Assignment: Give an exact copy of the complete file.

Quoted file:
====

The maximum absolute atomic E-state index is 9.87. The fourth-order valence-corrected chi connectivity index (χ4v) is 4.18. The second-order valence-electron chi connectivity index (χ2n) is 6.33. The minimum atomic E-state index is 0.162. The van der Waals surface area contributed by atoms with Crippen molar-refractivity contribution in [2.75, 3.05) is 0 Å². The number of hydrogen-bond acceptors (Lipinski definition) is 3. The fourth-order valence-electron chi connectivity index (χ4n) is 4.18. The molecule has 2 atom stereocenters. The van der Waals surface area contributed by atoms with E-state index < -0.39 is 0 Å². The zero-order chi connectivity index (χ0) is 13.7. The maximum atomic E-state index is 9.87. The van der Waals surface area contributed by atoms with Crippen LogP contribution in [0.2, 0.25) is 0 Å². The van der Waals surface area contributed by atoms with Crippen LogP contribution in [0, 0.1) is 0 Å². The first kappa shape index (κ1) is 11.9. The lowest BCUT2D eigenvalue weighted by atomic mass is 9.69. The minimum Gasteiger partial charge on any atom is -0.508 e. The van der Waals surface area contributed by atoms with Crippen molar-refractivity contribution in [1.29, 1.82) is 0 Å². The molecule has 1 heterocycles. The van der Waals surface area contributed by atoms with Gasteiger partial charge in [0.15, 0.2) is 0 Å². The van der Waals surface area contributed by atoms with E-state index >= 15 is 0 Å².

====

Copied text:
The maximum absolute atomic E-state index is 9.87. The fourth-order valence-corrected chi connectivity index (χ4v) is 4.18. The second-order valence-electron chi connectivity index (χ2n) is 6.33. The minimum atomic E-state index is 0.162. The van der Waals surface area contributed by atoms with Crippen molar-refractivity contribution in [2.75, 3.05) is 0 Å². The number of hydrogen-bond acceptors (Lipinski definition) is 3. The fourth-order valence-electron chi connectivity index (χ4n) is 4.18. The molecule has 2 atom stereocenters. The van der Waals surface area contributed by atoms with E-state index < -0.39 is 0 Å². The zero-order chi connectivity index (χ0) is 13.7. The maximum atomic E-state index is 9.87. The van der Waals surface area contributed by atoms with Crippen LogP contribution in [0.2, 0.25) is 0 Å². The van der Waals surface area contributed by atoms with Crippen LogP contribution in [0, 0.1) is 0 Å². The first kappa shape index (κ1) is 11.9. The lowest BCUT2D eigenvalue weighted by atomic mass is 9.69. The minimum Gasteiger partial charge on any atom is -0.508 e. The van der Waals surface area contributed by atoms with Crippen molar-refractivity contribution in [1.29, 1.82) is 0 Å². The molecule has 1 heterocycles. The van der Waals surface area contributed by atoms with Gasteiger partial charge in [0.15, 0.2) is 0 Å². The van der Waals surface area contributed by atoms with E-state index >= 15 is 0 Å².